By ANTHONY F. JANSON' 'H.W. JANSON
The main thorough, cogent, and lavishly illustrated survey of paintings within the Western culture, Janson's historical past of paintings has now been thoroughly redesigned and up to date to make it the final word visually and intellectually intriguing source for this present day. Timelines; word list; bibliography; index. 1,266 illustrations, greater than 775 in complete colour.
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Extra info for A Basic History of Art
Tomb of Ti, Saqqara (compare 30), fig. if His pose and he beis that tivities for the spirit of the deceased to watch vear in and year out. For the artist, on the statues other hand, these scenes offered a welcome and he towers above the opportunity to widen his powers of observa- of the funerary portrait other men, since he is reliefs more important than tion, so that in details we often find astound- ing bits of realism. they. His size also the hunt— he but simply lifts him out of the context of neither directs nor supervises His observes.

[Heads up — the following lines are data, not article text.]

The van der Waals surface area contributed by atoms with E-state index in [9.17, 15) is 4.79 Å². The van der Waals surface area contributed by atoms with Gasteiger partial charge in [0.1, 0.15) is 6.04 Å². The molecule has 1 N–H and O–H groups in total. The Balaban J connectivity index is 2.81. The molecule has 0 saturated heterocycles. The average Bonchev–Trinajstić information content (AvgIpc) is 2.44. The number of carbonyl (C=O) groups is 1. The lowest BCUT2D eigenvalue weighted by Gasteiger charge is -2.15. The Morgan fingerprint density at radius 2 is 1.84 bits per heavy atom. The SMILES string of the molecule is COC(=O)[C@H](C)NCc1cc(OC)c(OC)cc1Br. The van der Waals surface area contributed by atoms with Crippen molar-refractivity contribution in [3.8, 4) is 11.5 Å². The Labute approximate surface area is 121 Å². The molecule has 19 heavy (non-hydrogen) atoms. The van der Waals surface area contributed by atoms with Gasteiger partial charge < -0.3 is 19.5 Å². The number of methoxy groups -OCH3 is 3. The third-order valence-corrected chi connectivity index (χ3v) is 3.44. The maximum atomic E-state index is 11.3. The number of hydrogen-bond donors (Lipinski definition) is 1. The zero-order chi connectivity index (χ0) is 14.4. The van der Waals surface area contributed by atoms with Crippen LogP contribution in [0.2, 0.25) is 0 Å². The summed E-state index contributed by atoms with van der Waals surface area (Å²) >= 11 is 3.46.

Quality of the In fact, the image would seem frozen especially ART FOR THE DEAD: EGYPT 44 suited to the divine nature of the pharaoh. 7*9 he simplv is. The Egyptian style of representing the human figure, then, seems to have been created specificallv for the purpose of conveying in visual form the majesty of the divine king. It must have originated among the artists working for the royal court. And it never lost its ceremonial, sacred flavor, even when, in later times, it had to serve other purposes as well.
The cere- monies they served usually had elements of from the uninitiated, especially if the performers themselves formed a secret society. This emphasis on the mysterious and spectacular not only heightened the dramatic impact of the ritual, but also permitted the makers of masks secrecy that were jealously guarded to strive for imaginative masks new effects, so that in general are less subject to traditional restrictions than other kinds of ethnographic ident as we turn to the fluid, ghostly features of the mask from the Gazelle Peninsula on the island of New made of bark Britain in the South Pacific cloth over a meant bamboo frame an animal be a crocodile, and was worn in nocturnal ceremonies by dancers carrying (fig.
A Basic History of Art by ANTHONY F. JANSON' 'H.W. JANSON